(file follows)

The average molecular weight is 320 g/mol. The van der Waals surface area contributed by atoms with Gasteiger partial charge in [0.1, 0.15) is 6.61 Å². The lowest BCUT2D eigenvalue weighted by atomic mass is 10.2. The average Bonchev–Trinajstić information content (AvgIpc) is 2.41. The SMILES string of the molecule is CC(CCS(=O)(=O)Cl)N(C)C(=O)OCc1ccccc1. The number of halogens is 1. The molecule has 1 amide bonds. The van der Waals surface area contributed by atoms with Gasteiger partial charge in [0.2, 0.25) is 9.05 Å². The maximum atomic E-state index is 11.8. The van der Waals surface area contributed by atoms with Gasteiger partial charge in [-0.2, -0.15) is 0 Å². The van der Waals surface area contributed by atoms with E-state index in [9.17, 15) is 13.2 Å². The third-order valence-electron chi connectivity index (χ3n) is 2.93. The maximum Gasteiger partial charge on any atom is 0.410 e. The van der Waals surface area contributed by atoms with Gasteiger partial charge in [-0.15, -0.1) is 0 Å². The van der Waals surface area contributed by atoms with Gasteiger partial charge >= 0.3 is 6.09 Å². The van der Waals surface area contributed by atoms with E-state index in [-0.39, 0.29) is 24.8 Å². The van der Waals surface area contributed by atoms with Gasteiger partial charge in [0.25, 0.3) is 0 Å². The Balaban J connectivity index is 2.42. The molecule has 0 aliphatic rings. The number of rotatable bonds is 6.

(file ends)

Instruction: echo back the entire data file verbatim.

The average molecular weight is 320 g/mol. The van der Waals surface area contributed by atoms with Gasteiger partial charge in [0.1, 0.15) is 6.61 Å². The lowest BCUT2D eigenvalue weighted by atomic mass is 10.2. The average Bonchev–Trinajstić information content (AvgIpc) is 2.41. The SMILES string of the molecule is CC(CCS(=O)(=O)Cl)N(C)C(=O)OCc1ccccc1. The number of halogens is 1. The molecule has 1 amide bonds. The van der Waals surface area contributed by atoms with Gasteiger partial charge in [0.2, 0.25) is 9.05 Å². The maximum atomic E-state index is 11.8. The van der Waals surface area contributed by atoms with Gasteiger partial charge in [-0.2, -0.15) is 0 Å². The van der Waals surface area contributed by atoms with E-state index in [9.17, 15) is 13.2 Å². The third-order valence-electron chi connectivity index (χ3n) is 2.93. The maximum Gasteiger partial charge on any atom is 0.410 e. The van der Waals surface area contributed by atoms with Gasteiger partial charge in [-0.15, -0.1) is 0 Å². The van der Waals surface area contributed by atoms with Gasteiger partial charge >= 0.3 is 6.09 Å². The van der Waals surface area contributed by atoms with E-state index in [-0.39, 0.29) is 24.8 Å². The van der Waals surface area contributed by atoms with Gasteiger partial charge in [0.25, 0.3) is 0 Å². The Balaban J connectivity index is 2.42. The molecule has 0 aliphatic rings. The number of rotatable bonds is 6.